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Creation  Volume 31Issue 3 Cover

Creation 31(3):56
June 2009

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By Design
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Fishy arms and legs


Photo Wikipedia An incredibly well camouflaged blackspot anglerfish, Tathicarpus butleri.
An incredibly well camouflaged blackspot anglerfish (Tathicarpus butleri), has fins with bones like arms and legs, but does not use them for walking and it has nothing to do with the evolution of land-dwelling walking creatures, according to the evolutionary story.

Incredible though it may seem, there’ a beautifully camouflaged fish in this picture. An Australian fisherman found it attached to his crab pot when he pulled it up. It was only identified when pictures of it were sent to fish expert Professor Ted Pietsch, from the University of Washington in the United States. The news came back that it was a fish that hadn’t been seen in 100 years, a blackspot anglerfish (Tathicarpus butleri).1

One of the most striking features of this species of anglerfish was its unusual fin structure. The fins look similar to arms and legs, complete with elbows, knees, fingers and toes! However, the joints in the fins and the appendages at the end are not used for walking. Rather, the fins are used for holding onto rocks while waiting for prey.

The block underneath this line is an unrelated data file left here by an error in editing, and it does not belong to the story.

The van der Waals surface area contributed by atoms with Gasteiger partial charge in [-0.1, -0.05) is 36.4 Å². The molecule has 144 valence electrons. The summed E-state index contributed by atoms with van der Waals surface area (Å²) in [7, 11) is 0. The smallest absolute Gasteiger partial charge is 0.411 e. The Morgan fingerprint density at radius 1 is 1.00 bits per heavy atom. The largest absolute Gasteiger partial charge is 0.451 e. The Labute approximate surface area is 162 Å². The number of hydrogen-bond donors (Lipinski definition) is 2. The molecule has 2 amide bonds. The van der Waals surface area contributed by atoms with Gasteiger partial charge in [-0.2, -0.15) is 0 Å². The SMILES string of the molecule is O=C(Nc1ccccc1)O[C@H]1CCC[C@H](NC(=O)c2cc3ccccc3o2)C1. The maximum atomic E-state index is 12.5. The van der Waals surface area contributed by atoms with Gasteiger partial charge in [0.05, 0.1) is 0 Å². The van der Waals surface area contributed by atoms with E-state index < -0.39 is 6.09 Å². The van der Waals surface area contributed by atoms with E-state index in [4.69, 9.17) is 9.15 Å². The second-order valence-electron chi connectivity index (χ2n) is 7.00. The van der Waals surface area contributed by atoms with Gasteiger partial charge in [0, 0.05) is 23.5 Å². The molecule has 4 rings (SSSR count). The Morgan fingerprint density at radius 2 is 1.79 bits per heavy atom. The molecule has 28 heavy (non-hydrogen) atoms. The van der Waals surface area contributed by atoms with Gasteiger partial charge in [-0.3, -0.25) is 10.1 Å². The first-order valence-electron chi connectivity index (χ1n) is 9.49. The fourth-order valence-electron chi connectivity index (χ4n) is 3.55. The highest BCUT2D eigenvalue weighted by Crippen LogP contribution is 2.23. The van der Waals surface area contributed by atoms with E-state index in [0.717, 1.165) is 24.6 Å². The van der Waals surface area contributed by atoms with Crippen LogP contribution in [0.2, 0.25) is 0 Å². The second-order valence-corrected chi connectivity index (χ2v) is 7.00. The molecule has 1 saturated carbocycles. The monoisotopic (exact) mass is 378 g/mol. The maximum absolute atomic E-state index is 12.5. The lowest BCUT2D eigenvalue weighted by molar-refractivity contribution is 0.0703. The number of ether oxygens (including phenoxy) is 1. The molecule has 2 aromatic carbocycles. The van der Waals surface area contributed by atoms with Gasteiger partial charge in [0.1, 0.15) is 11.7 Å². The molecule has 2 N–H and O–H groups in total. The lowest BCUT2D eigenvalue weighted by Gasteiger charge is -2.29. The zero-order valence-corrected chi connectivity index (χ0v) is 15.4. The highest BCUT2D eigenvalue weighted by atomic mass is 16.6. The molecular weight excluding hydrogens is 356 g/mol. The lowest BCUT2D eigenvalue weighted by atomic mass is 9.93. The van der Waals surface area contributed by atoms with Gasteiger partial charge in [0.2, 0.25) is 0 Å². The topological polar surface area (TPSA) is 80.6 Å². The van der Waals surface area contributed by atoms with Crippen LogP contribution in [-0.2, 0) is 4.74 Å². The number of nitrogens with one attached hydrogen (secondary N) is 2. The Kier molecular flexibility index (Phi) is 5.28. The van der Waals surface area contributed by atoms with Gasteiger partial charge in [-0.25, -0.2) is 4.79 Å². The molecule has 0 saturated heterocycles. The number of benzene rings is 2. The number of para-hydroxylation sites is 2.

An important thing to note is that this fish, much like epaulette sharks2 and the handfish,3 is not evidence for the evolution of land vertebrates. Anglerfish are members of the class Actinopterygii (ray-finned fish), but modern land vertebrates are supposed to have evolved from members of the class Sarcopterygii (lobe-finned fish). Rather, it makes it harder for evolution to explain how locomotion would develop twice independently of one another.

Sadly for researchers, the fish was found dead after having leapt out of its tank the day after it was first reported.4

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References and notes

  1. Zemek, S., Susan spits out rare fish, Fraser Coast Chronicle, 22 November 2007, pp. 1, 3. Return to text.
  2. Doyle, S., Walking sharks: evolution in action? Journal of Creation 21(1):10–11, 2007. Return to text.
  3. May, K., Rare Australian fish has fins like hands, Creation 28(3):28–29, 2006. Return to text.
  4. Rare fish climbs to death, Fraser Coast Chronicle, 23 November 2007, p. 1. Return to text.

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